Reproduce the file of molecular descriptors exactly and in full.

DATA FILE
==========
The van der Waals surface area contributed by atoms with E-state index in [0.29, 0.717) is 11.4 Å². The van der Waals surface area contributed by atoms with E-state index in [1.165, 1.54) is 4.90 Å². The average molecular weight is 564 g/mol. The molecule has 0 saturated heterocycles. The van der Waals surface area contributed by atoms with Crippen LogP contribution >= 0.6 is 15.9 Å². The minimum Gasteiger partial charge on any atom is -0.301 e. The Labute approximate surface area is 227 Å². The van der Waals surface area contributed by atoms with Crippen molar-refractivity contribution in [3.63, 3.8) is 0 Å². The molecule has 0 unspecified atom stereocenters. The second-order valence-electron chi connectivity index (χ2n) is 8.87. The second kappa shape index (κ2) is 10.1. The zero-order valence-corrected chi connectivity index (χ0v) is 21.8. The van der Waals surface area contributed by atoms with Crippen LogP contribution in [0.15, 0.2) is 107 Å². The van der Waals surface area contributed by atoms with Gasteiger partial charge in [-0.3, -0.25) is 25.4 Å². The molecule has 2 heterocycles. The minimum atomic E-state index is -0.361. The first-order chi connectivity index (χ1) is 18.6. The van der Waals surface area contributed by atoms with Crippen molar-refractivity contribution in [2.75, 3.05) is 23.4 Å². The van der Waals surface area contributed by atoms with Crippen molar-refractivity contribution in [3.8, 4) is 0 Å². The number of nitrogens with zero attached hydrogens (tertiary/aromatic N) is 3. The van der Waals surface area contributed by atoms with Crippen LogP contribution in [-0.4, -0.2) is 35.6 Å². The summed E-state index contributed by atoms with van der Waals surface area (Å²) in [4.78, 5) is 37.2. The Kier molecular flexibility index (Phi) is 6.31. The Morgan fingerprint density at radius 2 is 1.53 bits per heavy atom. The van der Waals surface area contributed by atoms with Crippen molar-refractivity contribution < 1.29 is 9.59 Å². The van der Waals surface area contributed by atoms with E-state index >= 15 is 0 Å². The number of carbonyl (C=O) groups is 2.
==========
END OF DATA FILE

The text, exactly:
The van der Waals surface area contributed by atoms with E-state index in [0.29, 0.717) is 11.4 Å². The van der Waals surface area contributed by atoms with E-state index in [1.165, 1.54) is 4.90 Å². The average molecular weight is 564 g/mol. The molecule has 0 saturated heterocycles. The van der Waals surface area contributed by atoms with Crippen LogP contribution >= 0.6 is 15.9 Å². The minimum Gasteiger partial charge on any atom is -0.301 e. The Labute approximate surface area is 227 Å². The van der Waals surface area contributed by atoms with Crippen molar-refractivity contribution in [3.63, 3.8) is 0 Å². The molecule has 0 unspecified atom stereocenters. The second-order valence-electron chi connectivity index (χ2n) is 8.87. The second kappa shape index (κ2) is 10.1. The zero-order valence-corrected chi connectivity index (χ0v) is 21.8. The van der Waals surface area contributed by atoms with Crippen LogP contribution in [0.15, 0.2) is 107 Å². The van der Waals surface area contributed by atoms with Gasteiger partial charge in [-0.3, -0.25) is 25.4 Å². The molecule has 2 heterocycles. The minimum atomic E-state index is -0.361. The first-order chi connectivity index (χ1) is 18.6. The van der Waals surface area contributed by atoms with Crippen molar-refractivity contribution in [2.75, 3.05) is 23.4 Å². The van der Waals surface area contributed by atoms with Crippen molar-refractivity contribution in [3.8, 4) is 0 Å². The number of nitrogens with zero attached hydrogens (tertiary/aromatic N) is 3. The van der Waals surface area contributed by atoms with Crippen LogP contribution in [-0.4, -0.2) is 35.6 Å². The summed E-state index contributed by atoms with van der Waals surface area (Å²) in [4.78, 5) is 37.2. The Kier molecular flexibility index (Phi) is 6.31. The Morgan fingerprint density at radius 2 is 1.53 bits per heavy atom. The van der Waals surface area contributed by atoms with Crippen molar-refractivity contribution < 1.29 is 9.59 Å². The van der Waals surface area contributed by atoms with E-state index >= 15 is 0 Å². The number of carbonyl (C=O) groups is 2.